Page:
D. Financial Projections Including Capital

The licensing agency should review pro forma financial statements and projections for the proposed bank. The review should determine whether the bank will have sufficient capital to support its proposed strategic plan, especially in light of start-up costs and possible operational losses in the early stages. In addition, the licensing authority should assess whether the projections are consistent and realistic, and whether the proposed bank is likely to be viable. In most countries, licensing agencies have established a minimum initial capital amount. The licensing agency should also consider the ability of shareholders to supply additional support, if needed, once the bank has commenced activities. If there will be a corporate shareholder with a significant holding, an assessment of the financial condition of the corporate parent should be made, including its capital strength.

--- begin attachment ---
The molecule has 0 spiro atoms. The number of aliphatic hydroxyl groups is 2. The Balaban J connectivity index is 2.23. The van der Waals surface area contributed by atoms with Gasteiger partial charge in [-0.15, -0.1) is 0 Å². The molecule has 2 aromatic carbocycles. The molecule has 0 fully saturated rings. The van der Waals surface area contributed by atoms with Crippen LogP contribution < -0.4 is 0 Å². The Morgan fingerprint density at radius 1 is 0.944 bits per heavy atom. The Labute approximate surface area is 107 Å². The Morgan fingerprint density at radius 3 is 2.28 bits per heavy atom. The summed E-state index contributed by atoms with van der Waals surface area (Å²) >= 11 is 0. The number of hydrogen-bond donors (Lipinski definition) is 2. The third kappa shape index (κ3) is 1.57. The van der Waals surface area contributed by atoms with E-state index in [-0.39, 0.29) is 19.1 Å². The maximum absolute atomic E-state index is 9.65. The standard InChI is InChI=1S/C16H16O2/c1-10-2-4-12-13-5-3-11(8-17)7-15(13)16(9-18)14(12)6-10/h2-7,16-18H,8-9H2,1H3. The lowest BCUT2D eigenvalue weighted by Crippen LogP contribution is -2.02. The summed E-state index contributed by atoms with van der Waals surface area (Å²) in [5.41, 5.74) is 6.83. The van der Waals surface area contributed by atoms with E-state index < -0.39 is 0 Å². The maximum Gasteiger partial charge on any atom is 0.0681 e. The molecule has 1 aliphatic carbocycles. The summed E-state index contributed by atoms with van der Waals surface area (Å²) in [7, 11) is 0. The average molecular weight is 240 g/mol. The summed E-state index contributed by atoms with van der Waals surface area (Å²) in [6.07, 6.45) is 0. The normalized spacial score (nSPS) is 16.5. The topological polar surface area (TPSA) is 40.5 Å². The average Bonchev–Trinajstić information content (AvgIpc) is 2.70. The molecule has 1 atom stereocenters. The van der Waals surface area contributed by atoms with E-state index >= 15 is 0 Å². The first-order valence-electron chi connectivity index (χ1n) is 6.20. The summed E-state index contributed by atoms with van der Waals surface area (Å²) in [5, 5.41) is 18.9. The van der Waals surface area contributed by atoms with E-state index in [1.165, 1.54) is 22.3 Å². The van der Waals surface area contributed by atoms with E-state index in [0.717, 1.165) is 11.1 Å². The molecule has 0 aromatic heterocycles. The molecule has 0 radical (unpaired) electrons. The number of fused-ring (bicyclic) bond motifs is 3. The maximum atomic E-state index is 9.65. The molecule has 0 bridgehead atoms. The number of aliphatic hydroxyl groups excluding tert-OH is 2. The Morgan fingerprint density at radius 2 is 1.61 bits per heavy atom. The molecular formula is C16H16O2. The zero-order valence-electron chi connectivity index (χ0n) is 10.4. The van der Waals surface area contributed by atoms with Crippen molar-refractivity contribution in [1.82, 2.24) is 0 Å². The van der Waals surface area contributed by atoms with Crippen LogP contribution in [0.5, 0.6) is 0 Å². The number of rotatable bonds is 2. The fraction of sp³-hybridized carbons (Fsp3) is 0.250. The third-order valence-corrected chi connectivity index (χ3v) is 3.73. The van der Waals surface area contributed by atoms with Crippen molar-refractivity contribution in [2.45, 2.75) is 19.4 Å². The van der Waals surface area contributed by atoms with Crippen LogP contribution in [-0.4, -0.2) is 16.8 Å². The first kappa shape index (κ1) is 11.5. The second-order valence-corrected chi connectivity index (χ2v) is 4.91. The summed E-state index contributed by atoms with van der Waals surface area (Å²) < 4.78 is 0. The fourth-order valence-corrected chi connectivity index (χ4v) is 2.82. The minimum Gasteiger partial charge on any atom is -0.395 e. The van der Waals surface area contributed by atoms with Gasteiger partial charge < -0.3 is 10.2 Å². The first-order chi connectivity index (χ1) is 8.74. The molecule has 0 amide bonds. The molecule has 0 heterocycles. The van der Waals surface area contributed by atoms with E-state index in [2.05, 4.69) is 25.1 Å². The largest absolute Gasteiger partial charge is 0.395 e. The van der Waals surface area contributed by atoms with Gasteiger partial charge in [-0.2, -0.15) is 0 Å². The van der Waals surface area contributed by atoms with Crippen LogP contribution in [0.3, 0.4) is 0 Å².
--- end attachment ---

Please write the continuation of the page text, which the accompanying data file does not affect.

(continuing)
E. Prior Approval from the Home Country Supervisor When the Proposed Owner Is a Foreign Bank (See also Section VI.B.)

When a foreign bank, subsidiary of a foreign banking group, or a foreign non-banking financial institution (subject to a supervisory authority) proposes to establish a local bank or branch office, the licensing authority should consider whether the Basle Minimum Standards are met and in particular the licence should not normally be approved until the consent of the home country supervisor of the bank or banking group has been obtained. The host authority should also consider whether the home country supervisor capably performs its supervisory task on a consolidated basis. In assessing whether capable consolidated supervision is provided, the host licensing authority should consider not only the nature and scope of the home country supervisory regime but also whether the structure of the applicant or its group is such as to not inhibit effective supervision by the home and host country supervisory authorities.

F. Transfer of a Bank's Shares

Principle 4. Banking supervisors must have the authority to review and reject any proposals to transfer significant ownership or controlling interests in existing banks to other parties.